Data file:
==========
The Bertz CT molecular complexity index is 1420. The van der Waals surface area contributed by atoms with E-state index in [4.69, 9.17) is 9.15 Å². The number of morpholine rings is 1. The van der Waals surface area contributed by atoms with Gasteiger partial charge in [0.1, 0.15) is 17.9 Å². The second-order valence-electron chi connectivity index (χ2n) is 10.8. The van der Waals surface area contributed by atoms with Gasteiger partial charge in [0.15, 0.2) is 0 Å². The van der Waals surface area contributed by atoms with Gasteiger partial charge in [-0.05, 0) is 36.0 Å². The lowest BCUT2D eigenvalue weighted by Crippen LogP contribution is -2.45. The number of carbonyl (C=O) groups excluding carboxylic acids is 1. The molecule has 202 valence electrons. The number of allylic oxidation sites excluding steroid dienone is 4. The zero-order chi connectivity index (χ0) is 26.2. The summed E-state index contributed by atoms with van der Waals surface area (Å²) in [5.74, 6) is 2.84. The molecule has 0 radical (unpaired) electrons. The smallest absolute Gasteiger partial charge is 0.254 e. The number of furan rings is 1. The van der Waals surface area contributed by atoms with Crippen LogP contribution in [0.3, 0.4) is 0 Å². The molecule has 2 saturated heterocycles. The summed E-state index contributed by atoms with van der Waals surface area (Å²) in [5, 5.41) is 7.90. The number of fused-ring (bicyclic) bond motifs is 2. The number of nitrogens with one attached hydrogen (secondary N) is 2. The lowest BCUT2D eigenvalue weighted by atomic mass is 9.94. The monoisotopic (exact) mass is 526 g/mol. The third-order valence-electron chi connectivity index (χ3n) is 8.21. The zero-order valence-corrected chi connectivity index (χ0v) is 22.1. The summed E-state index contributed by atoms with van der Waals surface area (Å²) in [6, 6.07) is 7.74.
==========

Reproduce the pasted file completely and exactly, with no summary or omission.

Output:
The Bertz CT molecular complexity index is 1420. The van der Waals surface area contributed by atoms with E-state index in [4.69, 9.17) is 9.15 Å². The number of morpholine rings is 1. The van der Waals surface area contributed by atoms with Gasteiger partial charge in [0.1, 0.15) is 17.9 Å². The second-order valence-electron chi connectivity index (χ2n) is 10.8. The van der Waals surface area contributed by atoms with Gasteiger partial charge in [0.15, 0.2) is 0 Å². The van der Waals surface area contributed by atoms with Gasteiger partial charge in [-0.05, 0) is 36.0 Å². The lowest BCUT2D eigenvalue weighted by Crippen LogP contribution is -2.45. The number of carbonyl (C=O) groups excluding carboxylic acids is 1. The molecule has 202 valence electrons. The number of allylic oxidation sites excluding steroid dienone is 4. The zero-order chi connectivity index (χ0) is 26.2. The summed E-state index contributed by atoms with van der Waals surface area (Å²) in [5.74, 6) is 2.84. The molecule has 0 radical (unpaired) electrons. The smallest absolute Gasteiger partial charge is 0.254 e. The number of furan rings is 1. The van der Waals surface area contributed by atoms with Crippen LogP contribution in [0.3, 0.4) is 0 Å². The molecule has 2 saturated heterocycles. The summed E-state index contributed by atoms with van der Waals surface area (Å²) in [5, 5.41) is 7.90. The number of fused-ring (bicyclic) bond motifs is 2. The number of nitrogens with one attached hydrogen (secondary N) is 2. The lowest BCUT2D eigenvalue weighted by atomic mass is 9.94. The monoisotopic (exact) mass is 526 g/mol. The third-order valence-electron chi connectivity index (χ3n) is 8.21. The zero-order valence-corrected chi connectivity index (χ0v) is 22.1. The summed E-state index contributed by atoms with van der Waals surface area (Å²) in [6, 6.07) is 7.74.